We had a full house for Shipwrecked, which was very exciting, though the audience was very quiet and reserved. I partially blame myself—I was fairly fatigued by the events of the day and didn’t have the extra surge of energy needed to get a full house really roused for the story. Of course, it was Saturday night and those audiences tend to be more relaxed and less demonstrative (once again, certain things are true the world over). We did a respectable show, but it didn’t feel quite as fun as usual. Tellingly, there were not the after-show crowds in the lobby (though we were warmly congratulated by a couple of local actors on our way out the door).
We ended the night with drinks and conversation at the Raja’s apartment, enjoying the company of new and wonderful friends. It will be difficult to bid them farewell tonight and I’m pushing the moment out of my mind until the last minute. Still, a part of the evening continued our discussion of how we can create this experience again and return to Bangalore and re-join the theatre community here in the future—so it’s not goodbye, but “hasta la vista.”
June 17, 2012
A fait accompli – Shipwrecked has come into port, the boat has docked, life moves on. I write this at midnight after our final show, feeling the waves of melancholy lapping the shores of my brain—a little whiskey in my gut and packing still to be done (we leave for the airport at 3:00am). Joe, Patty and I are having philosophical discussions around the dining table and the reminiscing has already begun. What a wondrous journey this has been. Before I came here, India seemed like “the final frontier;” the culture that was the most foreign to my American way of life. Now that I’ve been blessed with the opportunity to live and learn in this country, I wonder at my reticence; my trepidations. Not only does this culture not seem so foreign now, I actually hunger to know more and fully intend to return as often as possible. I’ve discovered a little bit more about my own humanity and the communion of human beings that transcends cultural differences. That I’ve learned these lessons through the power of theatre is a testament to the importance of this art form. Perhaps computer programmers and scientists also experience this in the cultural exchanges between our countries—who knows? All I know is that telling stories to people half way around the world has opened my mind and my heart in ways I never would have imagined.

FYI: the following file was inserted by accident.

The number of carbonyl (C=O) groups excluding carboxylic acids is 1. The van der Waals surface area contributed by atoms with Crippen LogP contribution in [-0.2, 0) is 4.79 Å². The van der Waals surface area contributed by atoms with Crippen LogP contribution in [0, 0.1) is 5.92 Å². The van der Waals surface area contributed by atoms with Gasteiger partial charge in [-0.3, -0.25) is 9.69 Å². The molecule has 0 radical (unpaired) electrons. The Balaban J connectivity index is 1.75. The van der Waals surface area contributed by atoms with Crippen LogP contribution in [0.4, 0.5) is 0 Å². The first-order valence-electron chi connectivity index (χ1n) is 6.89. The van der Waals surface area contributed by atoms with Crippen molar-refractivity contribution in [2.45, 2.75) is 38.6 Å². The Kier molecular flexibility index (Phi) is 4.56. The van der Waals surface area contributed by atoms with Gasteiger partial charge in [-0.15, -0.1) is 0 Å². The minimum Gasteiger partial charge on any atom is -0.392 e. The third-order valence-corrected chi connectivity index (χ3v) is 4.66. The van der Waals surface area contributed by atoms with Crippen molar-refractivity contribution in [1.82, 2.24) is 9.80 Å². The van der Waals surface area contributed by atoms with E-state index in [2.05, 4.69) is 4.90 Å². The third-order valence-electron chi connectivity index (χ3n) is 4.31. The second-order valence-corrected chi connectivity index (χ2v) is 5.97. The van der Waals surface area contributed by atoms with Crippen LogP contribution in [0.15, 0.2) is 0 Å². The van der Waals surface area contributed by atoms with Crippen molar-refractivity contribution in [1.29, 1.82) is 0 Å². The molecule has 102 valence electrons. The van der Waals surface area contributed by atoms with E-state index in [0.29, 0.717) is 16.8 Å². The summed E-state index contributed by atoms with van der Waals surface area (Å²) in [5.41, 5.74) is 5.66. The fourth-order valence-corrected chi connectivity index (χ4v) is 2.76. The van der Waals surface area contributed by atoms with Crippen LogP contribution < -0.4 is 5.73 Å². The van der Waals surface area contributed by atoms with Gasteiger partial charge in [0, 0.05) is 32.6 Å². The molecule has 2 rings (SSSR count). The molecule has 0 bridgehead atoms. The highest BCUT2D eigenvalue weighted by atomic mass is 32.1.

Whew. This must be the whiskey talking—that and the fatigue of two performances today. Both shows were wonderful experiences. Full houses both times and bright, focused, energetic journeys. Normally, the last performance is full of intensity and determination to “get it right,” but I feel like we’ve had that most of the run here in Bangalore. The last performance was more like, “You know what to do; now do it.” In some ways, I’m wishing that the run of the show had been longer, since we’ve learned so much about this script in this second go-around. On the other hand, I’m relieved that I no longer have to keep running these lines over and over, sometimes twice in one day. I would jump at the chance to do this show yet again, but in the meantime, I’m giving my memory a long, long rest!
After the performance and the pack-up of the show, we gathered once again at the Rajas apartment next door for drinks and conversation, this time with a few more folks from Jagriti. Man, I could get used to this life of performing and then hanging out with compadres, sipping a drink and laughing at the absurdities of the day. Our parting was surprisingly not too teary; mostly, I think, because we’re all pretty determined to work together again. I may spend the entire cab ride to the airport weeping about leaving this wonderful city, but for now, it’s nice to just let the whole experience settle in my soul.
Thank you, Arundhati and Jagdish, for a life-changing experience. I may be a dreamer, but I think that this is a true experience of India. The deep spirituality of this country is both subtle and ever-present, and the residents—whether actually religious or not—are genuine, sincere loving and a testament to what is really important in this life: connecting with each other and sharing.
— David Morden